July 12, 201Walden book cover7 is the 200th anniversary of Henry David Thoreau's birth and the Wilbraham Public Library is joining with the Palmer Public Library and Monson Free Library to participate in a Statewide Read celebrating his life and works. We have multiple copies of Walden and Walking available for our group reads. A book discussion on Walden will be held Monday, June 12 at 7:00 p.m. and on Walking on Saturday, July 22 at 1:00 p.m.

Though Walden is Thoreau's best known work, there are many reads by, about or inspired by Thoreau that you may enjoy checking out as well. Here are a few suggestions to get you started:
  • A Week on the Concord and Merrimack Rivers is Thoreau's first book. In it, Thoreau uses an actual 1839 trip with his brother in Massachusetts and New Hampshire as a springboard for ruminations on the self, nature, and more. He worked on his first draft while living at Walden Pond.
  • Faith in a Seed collects Thoreau's later writings on nature and natural history, including an essay drawing from Darwin's theory of natural selection.
  • Thoreau's Journal, collected in two volumes, gives you a behind-the-scenes look as he develops his thoughts and essays in his daily writing process.
  • Westward I Go Free by Corinne Smith chronicles Thoreau's trip to Minnesota in 1861 with Horace Mann.
  • Thoreau and his transcendalist friends are the subject of American Bloomsbury by Susan Cheever. The author explores the Alcott family, Ralph Waldo Emerson, and other prominent writers and thinkers in Concord, their beliefs and their influences on each other.
  • Our "For Nature Lovers" grab bag collects Best American Science Writing 2014, The Man Who Planted Trees by Jim Robbins, Never Cry Wolf by Farley Mowat, A Sand County Almanac by Aldo Leopold and Winter World by Bernd Heinrich.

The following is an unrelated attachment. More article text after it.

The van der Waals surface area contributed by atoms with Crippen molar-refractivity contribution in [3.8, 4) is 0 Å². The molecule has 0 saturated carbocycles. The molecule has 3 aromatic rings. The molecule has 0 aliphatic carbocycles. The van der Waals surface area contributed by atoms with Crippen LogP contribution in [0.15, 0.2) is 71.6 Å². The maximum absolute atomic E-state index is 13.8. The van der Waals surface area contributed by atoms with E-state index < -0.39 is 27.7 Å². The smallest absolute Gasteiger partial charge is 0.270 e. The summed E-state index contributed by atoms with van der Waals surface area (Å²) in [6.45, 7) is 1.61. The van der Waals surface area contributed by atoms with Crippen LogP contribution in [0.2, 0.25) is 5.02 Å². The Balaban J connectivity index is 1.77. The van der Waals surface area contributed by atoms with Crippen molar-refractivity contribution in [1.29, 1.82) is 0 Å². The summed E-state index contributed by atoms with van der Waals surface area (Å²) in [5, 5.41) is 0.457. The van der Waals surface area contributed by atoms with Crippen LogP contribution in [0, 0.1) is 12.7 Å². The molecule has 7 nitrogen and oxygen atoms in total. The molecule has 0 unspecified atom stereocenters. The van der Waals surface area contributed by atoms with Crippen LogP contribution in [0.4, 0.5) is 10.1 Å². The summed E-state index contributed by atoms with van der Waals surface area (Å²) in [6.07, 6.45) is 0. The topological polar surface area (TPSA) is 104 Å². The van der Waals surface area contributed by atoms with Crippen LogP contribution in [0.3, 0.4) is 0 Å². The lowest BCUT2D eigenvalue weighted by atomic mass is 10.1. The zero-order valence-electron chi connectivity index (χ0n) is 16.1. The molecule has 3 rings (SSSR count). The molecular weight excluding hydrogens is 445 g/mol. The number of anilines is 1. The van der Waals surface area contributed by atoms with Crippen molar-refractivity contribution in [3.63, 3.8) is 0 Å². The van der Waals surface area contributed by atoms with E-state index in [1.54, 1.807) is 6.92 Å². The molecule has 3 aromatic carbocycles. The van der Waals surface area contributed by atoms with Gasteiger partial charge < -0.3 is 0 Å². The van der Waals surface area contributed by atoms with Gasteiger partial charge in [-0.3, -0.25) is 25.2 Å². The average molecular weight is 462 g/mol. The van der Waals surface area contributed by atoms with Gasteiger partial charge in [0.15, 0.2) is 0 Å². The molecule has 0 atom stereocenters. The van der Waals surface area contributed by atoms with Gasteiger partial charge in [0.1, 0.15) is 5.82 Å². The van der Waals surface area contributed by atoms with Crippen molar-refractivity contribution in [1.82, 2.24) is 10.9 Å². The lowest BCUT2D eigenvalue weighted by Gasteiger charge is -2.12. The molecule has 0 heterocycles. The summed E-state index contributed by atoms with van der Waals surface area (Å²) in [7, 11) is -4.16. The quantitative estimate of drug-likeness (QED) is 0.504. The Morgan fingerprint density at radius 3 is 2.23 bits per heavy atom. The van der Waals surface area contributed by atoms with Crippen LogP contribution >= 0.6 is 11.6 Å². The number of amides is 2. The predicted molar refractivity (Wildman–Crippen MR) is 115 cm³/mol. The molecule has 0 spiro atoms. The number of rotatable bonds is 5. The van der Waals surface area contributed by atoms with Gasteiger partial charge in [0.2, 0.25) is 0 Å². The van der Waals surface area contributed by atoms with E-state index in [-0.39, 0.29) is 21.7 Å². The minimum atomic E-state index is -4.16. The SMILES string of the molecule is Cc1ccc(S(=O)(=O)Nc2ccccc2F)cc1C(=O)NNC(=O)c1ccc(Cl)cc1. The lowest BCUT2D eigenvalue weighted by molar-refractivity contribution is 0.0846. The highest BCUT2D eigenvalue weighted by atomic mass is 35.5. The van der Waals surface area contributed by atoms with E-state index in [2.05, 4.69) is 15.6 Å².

Still can't get enough Thoreau? Check out online book lists like this one of readalikes for Walden, and let us know what your favorites are!

April is National Poetry Month

Check out our display and these suggestions for some great reads!

CeRobert Frostlebrate National Poetry Month by reading a book of poetry! Some of our librarian favorites include Robert Frost, Emily Dickinson, and Billy Collins. We have a display of poetry collections going on for the month of April, so check it out for a variety of current and classic poets. We also have a Poetry section near the beginning of the Fiction collection on the first floor of the library, including everything from classic poetry such as Beowulf to more modern works.

If poetry sounds like a return to school to you, check out Book Riot's list of 10 Poets for People Who Don't Think They Like Poetry. They recommend current, accessible poetry to get you started.

Don't want to invest in reading a whole book? Check out poets.org where you can sign up for a poem a day to be emailed to you, and Poetry Foundation which is the online component of POETRY magazine.

Finally, make sure to check out our monthly Poetry Discussion group. They meet on Mondays at 6:00 p.m. to discuss the work of a particular poet chosen for the month, then leave time to read poetry that participants have written, if desired. We hope to see you there!

March is Women's History Month

Check out the display at the library for a selection of titles to learn more about influencial women in history.

Documents the pioneering round-the-world journey of the woman adventurer, tracing how she disguised herself as a boy to accompany her lover, botanist Philibert Commerson, on his 18th-century voyage before her true gender was exposed. Click here to check availability.